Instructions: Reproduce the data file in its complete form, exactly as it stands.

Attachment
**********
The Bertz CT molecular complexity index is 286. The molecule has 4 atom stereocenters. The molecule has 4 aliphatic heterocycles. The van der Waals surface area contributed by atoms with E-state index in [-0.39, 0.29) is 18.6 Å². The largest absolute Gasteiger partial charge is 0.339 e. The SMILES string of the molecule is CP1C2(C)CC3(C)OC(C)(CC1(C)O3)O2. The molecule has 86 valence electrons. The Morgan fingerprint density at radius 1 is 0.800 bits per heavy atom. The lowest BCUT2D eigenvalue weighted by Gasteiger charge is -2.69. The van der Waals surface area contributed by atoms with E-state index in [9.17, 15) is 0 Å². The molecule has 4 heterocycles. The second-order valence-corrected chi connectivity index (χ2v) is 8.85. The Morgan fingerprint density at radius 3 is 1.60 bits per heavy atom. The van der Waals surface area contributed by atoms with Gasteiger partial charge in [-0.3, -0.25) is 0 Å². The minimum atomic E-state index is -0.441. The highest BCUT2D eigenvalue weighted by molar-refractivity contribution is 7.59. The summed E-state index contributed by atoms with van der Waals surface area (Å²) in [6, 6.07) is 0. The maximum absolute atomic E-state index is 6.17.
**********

The Bertz CT molecular complexity index is 286. The molecule has 4 atom stereocenters. The molecule has 4 aliphatic heterocycles. The van der Waals surface area contributed by atoms with E-state index in [-0.39, 0.29) is 18.6 Å². The largest absolute Gasteiger partial charge is 0.339 e. The SMILES string of the molecule is CP1C2(C)CC3(C)OC(C)(CC1(C)O3)O2. The molecule has 86 valence electrons. The Morgan fingerprint density at radius 1 is 0.800 bits per heavy atom. The lowest BCUT2D eigenvalue weighted by Gasteiger charge is -2.69. The van der Waals surface area contributed by atoms with E-state index in [9.17, 15) is 0 Å². The molecule has 4 heterocycles. The second-order valence-corrected chi connectivity index (χ2v) is 8.85. The Morgan fingerprint density at radius 3 is 1.60 bits per heavy atom. The van der Waals surface area contributed by atoms with Gasteiger partial charge in [-0.3, -0.25) is 0 Å². The minimum atomic E-state index is -0.441. The highest BCUT2D eigenvalue weighted by molar-refractivity contribution is 7.59. The summed E-state index contributed by atoms with van der Waals surface area (Å²) in [6, 6.07) is 0. The maximum absolute atomic E-state index is 6.17.